So I’d like a tool that could be used to do an identical update across a variety of CII projects. I’d like such a tool to take a list of CII project IDs, a field name and an update to make, such as

 

projects: 3777, . . .

mods:

    signed_releases_justification: "All release artifacts are signed by the Linux Foundation prior to release.."

 

Of course, it would need to log in correctly with an ID that has been authorized on each of the projects.

 

I started writing such a tool, but I keep getting caught up with issues with CSRF.

 

Has anyone successfully scripted doing updates to the CII site? If no one has, is anyone interested in working with me on such a tool?

 

Thank you

 

                Tony Hansen

                tony@...

 

 

 


Software report on Zephyr notes CII Best Practices badge

David A. Wheeler
 

All:

Here's a team report, as part of an architecture class, where they
examined open source software projects:
https://se.ewi.tudelft.nl/desosa2019/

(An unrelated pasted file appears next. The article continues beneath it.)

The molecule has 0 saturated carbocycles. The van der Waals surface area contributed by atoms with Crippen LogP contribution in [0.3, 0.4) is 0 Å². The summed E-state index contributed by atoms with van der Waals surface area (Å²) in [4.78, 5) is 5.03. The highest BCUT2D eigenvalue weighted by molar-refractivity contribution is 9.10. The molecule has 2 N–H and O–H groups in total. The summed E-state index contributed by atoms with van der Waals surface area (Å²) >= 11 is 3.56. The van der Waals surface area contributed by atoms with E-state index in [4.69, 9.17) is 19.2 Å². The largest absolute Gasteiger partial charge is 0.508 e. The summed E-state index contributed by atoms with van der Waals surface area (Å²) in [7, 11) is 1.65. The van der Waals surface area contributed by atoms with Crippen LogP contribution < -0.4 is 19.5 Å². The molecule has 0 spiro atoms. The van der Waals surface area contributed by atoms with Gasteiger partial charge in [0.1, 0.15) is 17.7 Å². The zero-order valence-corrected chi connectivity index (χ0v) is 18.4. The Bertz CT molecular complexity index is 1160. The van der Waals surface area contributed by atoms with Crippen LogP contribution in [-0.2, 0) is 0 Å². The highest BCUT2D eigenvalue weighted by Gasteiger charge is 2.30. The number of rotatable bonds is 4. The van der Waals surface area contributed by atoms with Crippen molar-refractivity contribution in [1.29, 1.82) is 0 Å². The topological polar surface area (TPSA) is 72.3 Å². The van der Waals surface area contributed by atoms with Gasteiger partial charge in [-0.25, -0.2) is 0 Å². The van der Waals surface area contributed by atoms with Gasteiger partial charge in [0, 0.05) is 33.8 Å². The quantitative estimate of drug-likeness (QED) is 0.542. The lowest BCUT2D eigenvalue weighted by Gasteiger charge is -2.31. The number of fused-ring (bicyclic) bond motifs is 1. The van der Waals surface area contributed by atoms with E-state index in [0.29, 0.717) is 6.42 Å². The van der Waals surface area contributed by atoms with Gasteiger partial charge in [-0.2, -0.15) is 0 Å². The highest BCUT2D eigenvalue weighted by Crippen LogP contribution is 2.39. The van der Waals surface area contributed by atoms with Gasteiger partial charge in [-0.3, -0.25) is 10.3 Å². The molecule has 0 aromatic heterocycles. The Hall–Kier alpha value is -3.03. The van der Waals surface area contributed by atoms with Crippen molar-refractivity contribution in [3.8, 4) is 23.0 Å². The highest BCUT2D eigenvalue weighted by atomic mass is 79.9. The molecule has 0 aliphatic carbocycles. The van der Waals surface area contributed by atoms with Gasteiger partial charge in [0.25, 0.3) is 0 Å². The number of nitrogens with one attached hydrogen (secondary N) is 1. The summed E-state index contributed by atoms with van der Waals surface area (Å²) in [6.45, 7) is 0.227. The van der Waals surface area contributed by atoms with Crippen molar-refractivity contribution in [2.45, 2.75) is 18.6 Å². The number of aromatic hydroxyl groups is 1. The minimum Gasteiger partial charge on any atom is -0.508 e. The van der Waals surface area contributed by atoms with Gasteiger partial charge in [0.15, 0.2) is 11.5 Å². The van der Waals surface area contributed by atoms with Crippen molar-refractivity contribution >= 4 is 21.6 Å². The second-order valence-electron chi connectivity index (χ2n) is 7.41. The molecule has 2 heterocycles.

If you look at a part that discusses Zephyr:
https://se.ewi.tudelft.nl/desosa2019/chapters/zephyr/#Autotools

You can see a reference to the CII Best Practices badge! It sayd:
"In conclusion, Zephyr could serve as a role model not only for
Real-time Operating Systems, but also for open-source software
projects in general. It is a good example of how successful management
of open-source contributions and a well defined and documented
architecture can ensure and retain the software’s quality. They follow
some of the [CII best] practices as can be seen from their gold badge
and this process goes a long way in avoiding technical debt."

This report came out in Dec 2019, so it's a bit dated in terms of the
Zephyr release they're looking at (pre-LTS). However, as Kate Stewart
noted, "it has some nice creative ways of showing the info... I like
how they did some of the classifications."

My sincere thanks to Brett, and Kate Stewart, for noticing this &
telling me about it!


--- David A. Wheeler
Director of Open Source Supply Chain Security, The Linux Foundation

--
--- David A. Wheeler
Director of Open Source Supply Chain Security, The Linux Foundation


CHAOSS Podcast #10 posted, notes the CII Best Practices Badge

David A. Wheeler
 

All:

CHAOSS Podcast #10 is now available, titled "Managing Risks and
Opportunities in Open Source with Frank Nagle & David A. Wheeler". The
hosts were Georg Link, Sean Goggins, and Kate Stewart.

The podcast mentions the CII Best Practices badge specifically.

You can hear it here:
https://podcast.chaoss.community/10

--- David A. Wheeler
Director of Open Source Supply Chain Security, The Linux Foundation